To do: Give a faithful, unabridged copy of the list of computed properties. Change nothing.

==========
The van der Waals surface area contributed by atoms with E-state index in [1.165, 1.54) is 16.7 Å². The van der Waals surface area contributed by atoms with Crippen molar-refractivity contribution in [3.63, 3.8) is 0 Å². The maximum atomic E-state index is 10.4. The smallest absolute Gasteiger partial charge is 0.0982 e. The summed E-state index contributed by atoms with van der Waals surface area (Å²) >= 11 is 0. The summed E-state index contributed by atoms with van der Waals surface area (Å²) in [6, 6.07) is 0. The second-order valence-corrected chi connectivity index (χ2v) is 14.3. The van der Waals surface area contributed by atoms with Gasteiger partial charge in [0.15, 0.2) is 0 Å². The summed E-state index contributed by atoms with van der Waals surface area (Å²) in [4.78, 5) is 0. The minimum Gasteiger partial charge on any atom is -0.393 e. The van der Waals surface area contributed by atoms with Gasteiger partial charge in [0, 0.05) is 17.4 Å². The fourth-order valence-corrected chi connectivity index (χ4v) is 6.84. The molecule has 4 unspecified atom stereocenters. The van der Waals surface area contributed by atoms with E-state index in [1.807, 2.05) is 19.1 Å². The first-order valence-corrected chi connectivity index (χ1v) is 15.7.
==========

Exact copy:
The van der Waals surface area contributed by atoms with E-state index in [1.165, 1.54) is 16.7 Å². The van der Waals surface area contributed by atoms with Crippen molar-refractivity contribution in [3.63, 3.8) is 0 Å². The maximum atomic E-state index is 10.4. The smallest absolute Gasteiger partial charge is 0.0982 e. The summed E-state index contributed by atoms with van der Waals surface area (Å²) >= 11 is 0. The summed E-state index contributed by atoms with van der Waals surface area (Å²) in [6, 6.07) is 0. The second-order valence-corrected chi connectivity index (χ2v) is 14.3. The van der Waals surface area contributed by atoms with Gasteiger partial charge in [0.15, 0.2) is 0 Å². The summed E-state index contributed by atoms with van der Waals surface area (Å²) in [4.78, 5) is 0. The minimum Gasteiger partial charge on any atom is -0.393 e. The van der Waals surface area contributed by atoms with Gasteiger partial charge in [0, 0.05) is 17.4 Å². The fourth-order valence-corrected chi connectivity index (χ4v) is 6.84. The molecule has 4 unspecified atom stereocenters. The van der Waals surface area contributed by atoms with E-state index in [1.807, 2.05) is 19.1 Å². The first-order valence-corrected chi connectivity index (χ1v) is 15.7.